I hear people – both around and about and, of course, in the media, criticizing music in terms of “decades” – comparing “the sixties” with “the eighties”, for example, as if musical styles begin and end in years with zeroes at the end.
And the contention – among some, anyway, was “the eighties sucked”.
It’s nonsense, of course. For starters, I spelled out the real history of popular music, at least since World War 2, a few years ago – in a post that’s gotten a bit of traction around the musical blogosphere. There was no “eighties”. There was a period from about 1980 to 1986 – a period where pop music went through an incredibly dynamic period, where genres bent and blended and mutated, and where music that’d been subversive an alternative in the late seventies became the mainstream. It was an exhilarating thrill ride, one of the few times in music history when the “alternative” largely was the mainstream.
It was also a time very like today, in a number of ways – technology, for better or worse, was making it easy – or easier – for almost anyone to make incredibly sophisticated music. Long before the Internet went mainstream, there was no way to break the stranglehold of the big record and media companies on the market – but the dawn of inexpensive electronics, the very birth of “ubiquitous media” and the ragged beginnings of the democratization of technology started the slide toward the near-complete disintegration of the traditional record company as a hindrance (or help) to musicians in reaching an audience.
But if you grab 1000 people off the street and ask them to describe “the eighties”, culturally and musically, you will likely get a pretty drearily predictable bunch of answers.
The first? Hair:
It was the putative era of big hair. Which, when combined with newly-affordable technology in the hands of people who understood style much better than they grasped technique, led to…
A Flock Of Seagulls. (Or, on this side of the pond, and even worse, Men Without Hats)
Had we actually had a nuclear war in 1985, it’s possible the only things to survive might have been cockroaches, Twinkies, and A Flock Of Seagaulls – or at least their ‘dos.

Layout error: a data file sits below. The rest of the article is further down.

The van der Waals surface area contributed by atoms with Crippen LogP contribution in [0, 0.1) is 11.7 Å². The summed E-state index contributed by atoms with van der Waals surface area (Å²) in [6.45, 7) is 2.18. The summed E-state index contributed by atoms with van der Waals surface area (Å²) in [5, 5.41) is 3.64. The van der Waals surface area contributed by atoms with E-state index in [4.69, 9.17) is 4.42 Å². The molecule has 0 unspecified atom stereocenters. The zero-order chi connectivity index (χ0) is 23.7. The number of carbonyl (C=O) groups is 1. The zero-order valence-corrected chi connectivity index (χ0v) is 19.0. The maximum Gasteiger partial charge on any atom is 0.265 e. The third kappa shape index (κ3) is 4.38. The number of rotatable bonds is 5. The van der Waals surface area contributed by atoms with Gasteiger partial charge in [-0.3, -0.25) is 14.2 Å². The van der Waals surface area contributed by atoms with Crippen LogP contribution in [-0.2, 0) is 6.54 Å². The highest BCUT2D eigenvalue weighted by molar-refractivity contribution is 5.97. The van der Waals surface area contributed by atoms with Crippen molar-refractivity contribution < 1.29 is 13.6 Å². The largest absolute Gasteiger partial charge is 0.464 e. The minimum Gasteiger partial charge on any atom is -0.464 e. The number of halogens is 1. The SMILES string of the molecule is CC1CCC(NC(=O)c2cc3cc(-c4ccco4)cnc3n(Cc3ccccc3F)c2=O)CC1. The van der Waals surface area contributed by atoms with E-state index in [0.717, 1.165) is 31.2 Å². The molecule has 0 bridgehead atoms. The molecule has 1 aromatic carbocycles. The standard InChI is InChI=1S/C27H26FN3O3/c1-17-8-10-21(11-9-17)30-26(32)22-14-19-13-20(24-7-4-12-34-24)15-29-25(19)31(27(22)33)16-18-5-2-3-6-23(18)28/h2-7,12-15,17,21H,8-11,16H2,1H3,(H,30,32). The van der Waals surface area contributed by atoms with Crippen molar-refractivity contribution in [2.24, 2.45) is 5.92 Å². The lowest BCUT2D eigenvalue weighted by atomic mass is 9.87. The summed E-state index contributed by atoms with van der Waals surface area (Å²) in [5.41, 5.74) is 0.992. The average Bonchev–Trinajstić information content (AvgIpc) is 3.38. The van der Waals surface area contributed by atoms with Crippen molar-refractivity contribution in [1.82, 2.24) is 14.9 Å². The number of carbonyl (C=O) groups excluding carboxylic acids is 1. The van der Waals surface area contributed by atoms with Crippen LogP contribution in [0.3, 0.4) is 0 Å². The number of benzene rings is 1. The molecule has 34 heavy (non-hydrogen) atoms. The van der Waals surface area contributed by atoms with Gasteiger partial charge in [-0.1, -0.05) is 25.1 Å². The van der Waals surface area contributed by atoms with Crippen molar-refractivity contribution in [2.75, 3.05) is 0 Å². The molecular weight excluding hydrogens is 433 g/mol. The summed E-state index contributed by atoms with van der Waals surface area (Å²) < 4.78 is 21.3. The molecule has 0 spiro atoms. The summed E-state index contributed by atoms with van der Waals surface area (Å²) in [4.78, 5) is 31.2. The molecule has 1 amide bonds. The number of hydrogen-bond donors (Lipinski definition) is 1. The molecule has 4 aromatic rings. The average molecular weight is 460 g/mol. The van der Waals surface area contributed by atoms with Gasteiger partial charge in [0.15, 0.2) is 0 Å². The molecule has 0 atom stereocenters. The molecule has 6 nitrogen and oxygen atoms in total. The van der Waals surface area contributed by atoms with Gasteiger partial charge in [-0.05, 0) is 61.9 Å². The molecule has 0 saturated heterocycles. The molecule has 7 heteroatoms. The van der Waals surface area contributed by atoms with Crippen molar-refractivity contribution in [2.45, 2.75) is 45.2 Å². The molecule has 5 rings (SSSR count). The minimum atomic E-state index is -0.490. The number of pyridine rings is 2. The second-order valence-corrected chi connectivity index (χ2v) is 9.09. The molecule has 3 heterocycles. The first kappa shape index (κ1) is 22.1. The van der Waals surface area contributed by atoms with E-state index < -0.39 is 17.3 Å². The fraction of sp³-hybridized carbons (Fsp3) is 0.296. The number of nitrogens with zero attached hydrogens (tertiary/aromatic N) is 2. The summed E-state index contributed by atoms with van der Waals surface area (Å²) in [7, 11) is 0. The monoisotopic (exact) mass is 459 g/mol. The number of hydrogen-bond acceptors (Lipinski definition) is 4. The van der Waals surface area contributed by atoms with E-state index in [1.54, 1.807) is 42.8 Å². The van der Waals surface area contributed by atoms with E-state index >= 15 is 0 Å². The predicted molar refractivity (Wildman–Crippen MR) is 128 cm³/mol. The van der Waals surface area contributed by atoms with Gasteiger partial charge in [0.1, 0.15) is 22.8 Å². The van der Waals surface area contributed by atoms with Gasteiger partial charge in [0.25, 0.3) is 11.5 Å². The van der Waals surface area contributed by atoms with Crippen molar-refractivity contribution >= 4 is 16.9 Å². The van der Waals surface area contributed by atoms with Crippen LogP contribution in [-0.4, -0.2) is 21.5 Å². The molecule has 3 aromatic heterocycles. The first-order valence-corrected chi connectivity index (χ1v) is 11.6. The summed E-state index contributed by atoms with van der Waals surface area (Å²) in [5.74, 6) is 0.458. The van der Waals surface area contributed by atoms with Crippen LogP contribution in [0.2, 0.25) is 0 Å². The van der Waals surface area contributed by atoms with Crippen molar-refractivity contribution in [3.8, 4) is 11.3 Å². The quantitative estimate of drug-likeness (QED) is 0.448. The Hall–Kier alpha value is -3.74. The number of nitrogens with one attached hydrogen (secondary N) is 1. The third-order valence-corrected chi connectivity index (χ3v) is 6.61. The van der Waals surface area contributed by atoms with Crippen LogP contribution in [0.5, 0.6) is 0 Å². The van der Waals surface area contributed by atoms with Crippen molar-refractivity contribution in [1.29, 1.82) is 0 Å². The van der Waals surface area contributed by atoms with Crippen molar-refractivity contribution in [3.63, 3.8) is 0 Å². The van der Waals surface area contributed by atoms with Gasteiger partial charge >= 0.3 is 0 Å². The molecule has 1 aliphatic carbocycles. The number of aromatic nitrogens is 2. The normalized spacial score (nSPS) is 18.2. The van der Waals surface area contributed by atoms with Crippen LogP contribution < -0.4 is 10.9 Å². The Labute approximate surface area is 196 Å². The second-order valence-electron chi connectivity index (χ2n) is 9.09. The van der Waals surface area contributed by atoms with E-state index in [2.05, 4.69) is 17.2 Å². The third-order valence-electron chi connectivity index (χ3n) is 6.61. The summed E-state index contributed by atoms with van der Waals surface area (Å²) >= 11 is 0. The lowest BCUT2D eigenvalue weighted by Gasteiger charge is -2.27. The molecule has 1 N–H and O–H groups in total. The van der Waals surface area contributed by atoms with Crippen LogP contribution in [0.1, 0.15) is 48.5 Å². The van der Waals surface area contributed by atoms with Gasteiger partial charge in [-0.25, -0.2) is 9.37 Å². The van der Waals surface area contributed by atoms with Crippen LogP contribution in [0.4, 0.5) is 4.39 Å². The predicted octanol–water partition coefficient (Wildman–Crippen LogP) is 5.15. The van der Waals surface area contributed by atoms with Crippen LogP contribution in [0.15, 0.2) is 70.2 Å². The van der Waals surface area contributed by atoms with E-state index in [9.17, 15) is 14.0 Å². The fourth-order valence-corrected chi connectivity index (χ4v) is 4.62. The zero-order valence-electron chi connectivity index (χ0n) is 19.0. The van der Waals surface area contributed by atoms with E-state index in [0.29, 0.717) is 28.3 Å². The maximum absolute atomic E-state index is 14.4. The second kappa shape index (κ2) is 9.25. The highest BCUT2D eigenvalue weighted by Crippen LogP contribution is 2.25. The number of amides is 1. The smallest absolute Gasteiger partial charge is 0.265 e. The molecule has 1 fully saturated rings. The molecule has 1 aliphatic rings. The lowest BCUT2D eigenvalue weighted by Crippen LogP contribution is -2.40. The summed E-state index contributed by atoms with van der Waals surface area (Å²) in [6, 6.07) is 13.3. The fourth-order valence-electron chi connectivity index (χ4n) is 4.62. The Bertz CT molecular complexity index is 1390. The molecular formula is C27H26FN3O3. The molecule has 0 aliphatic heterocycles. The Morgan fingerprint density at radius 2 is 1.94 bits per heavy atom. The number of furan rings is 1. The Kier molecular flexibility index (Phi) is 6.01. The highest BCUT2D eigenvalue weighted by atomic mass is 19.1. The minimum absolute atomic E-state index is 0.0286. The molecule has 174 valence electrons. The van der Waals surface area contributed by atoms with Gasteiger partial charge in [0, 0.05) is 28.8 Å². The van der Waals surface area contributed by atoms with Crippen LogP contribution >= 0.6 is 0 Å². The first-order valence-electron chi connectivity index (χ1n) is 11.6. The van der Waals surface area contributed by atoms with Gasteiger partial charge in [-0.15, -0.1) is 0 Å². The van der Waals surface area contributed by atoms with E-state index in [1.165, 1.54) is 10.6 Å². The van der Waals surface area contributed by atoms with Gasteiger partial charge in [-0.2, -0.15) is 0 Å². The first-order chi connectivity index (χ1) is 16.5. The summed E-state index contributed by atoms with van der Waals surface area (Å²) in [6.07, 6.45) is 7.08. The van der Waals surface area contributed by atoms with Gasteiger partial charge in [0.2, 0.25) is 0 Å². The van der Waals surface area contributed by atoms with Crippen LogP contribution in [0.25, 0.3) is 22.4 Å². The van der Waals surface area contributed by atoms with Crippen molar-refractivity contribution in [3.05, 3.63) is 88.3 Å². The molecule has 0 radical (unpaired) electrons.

But “the eighties” – or the first six years or so of the decade, which I christened “The Alternative Era” – were distinguished by a number of factors that have, throughout pop music history (and I mean throughout – including well before the rock and roll era) made for better-than-average popular music.
Ebony And Ivory: For the first time since the mid-sixties, “black” and “white” became, for a moment, largely irrelevant in popular music. And this is important, not for the sake of sappy PC bromides, but because music always benefits when styles intermingle.
Technology: Every time there’s a revolution in the technology used to produce art, there’s a revolution, or at least enhanced evolution, in how art is produced and in how many people produce how much of it. For example, it was in the 1840’s that Steinway brought mass-production techniques to the building of pianos. Soon, the piano was the dominant instrument in American music – and keyboard-based music was the dominant style, until Elvis Presley.
There was a similar revolution in the eighties; thanks to ubiquitous production of solid state and integrated circuitry for the consumer market, suddenly – as in, between 1979 and 1983 – it became possible for people to own technology for under $2,000 that would have cost 5-10 times as much five years earlier.
The marquee innovations? The Yamaha DX7 and DX9 synthesizers…
…which brought digital synthesizer technology down into the reach of the regular working musician. And the Ensoniq Mirage…
…which did the same for digital sampling, making it possible for anyone to reproduce almost any recorded sound – from an orchestra or horn section to dogs barking – in a keyboard that weighed under 30 pounds and cost under $2K.
And the TASCAM four-track cassette deck…
…which didn’t, itself, revolutionize the recording industry, but did in fact plant the flag on the beach for the idea of the inexpensive, usable home recording studio for everyone, bringing the level of technology that’d been common in a 1960’s studio to anyone’s basement for under $1,000 (in the same way that “Garage Band” does with digital recording techniques and technology today for Macintosh users).
I’ve been writing for the past two years about the raft of great albums that made their debuts about thirty years ago. But I’m going to step it up. For the next month, every weekday will feature a different reason music in “the eighties” – largely, but not entirely, the first half of the decade – was every bit as good as anything in the pop music era.
I’ll be dividing the month up by weeks; one week for the boom in “black” music – although not always among “black” artists – one for the return of rock and roll, one for a case for Britain, one for the highs, lows and highs of technology in music, and one for “the fringe” that took root in the decade.
This should be interesting.